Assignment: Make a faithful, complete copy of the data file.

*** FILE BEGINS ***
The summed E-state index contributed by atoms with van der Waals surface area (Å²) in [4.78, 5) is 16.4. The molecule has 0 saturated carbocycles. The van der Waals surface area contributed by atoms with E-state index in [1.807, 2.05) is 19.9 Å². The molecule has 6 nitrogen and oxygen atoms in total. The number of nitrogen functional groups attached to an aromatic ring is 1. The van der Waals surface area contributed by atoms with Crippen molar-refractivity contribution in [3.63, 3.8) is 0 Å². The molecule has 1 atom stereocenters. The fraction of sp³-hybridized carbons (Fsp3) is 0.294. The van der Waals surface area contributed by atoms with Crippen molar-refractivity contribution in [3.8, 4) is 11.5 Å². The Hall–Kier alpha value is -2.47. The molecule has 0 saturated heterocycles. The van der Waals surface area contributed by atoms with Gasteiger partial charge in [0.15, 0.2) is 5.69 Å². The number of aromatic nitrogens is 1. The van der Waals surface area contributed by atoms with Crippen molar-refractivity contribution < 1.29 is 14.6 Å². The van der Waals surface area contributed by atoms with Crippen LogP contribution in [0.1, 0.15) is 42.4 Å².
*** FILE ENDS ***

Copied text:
The summed E-state index contributed by atoms with van der Waals surface area (Å²) in [4.78, 5) is 16.4. The molecule has 0 saturated carbocycles. The van der Waals surface area contributed by atoms with E-state index in [1.807, 2.05) is 19.9 Å². The molecule has 6 nitrogen and oxygen atoms in total. The number of nitrogen functional groups attached to an aromatic ring is 1. The van der Waals surface area contributed by atoms with Crippen molar-refractivity contribution in [3.63, 3.8) is 0 Å². The molecule has 1 atom stereocenters. The fraction of sp³-hybridized carbons (Fsp3) is 0.294. The van der Waals surface area contributed by atoms with Crippen molar-refractivity contribution in [3.8, 4) is 11.5 Å². The Hall–Kier alpha value is -2.47. The molecule has 0 saturated heterocycles. The van der Waals surface area contributed by atoms with Gasteiger partial charge in [0.15, 0.2) is 5.69 Å². The number of aromatic nitrogens is 1. The van der Waals surface area contributed by atoms with Crippen molar-refractivity contribution < 1.29 is 14.6 Å². The van der Waals surface area contributed by atoms with Crippen LogP contribution in [0.1, 0.15) is 42.4 Å².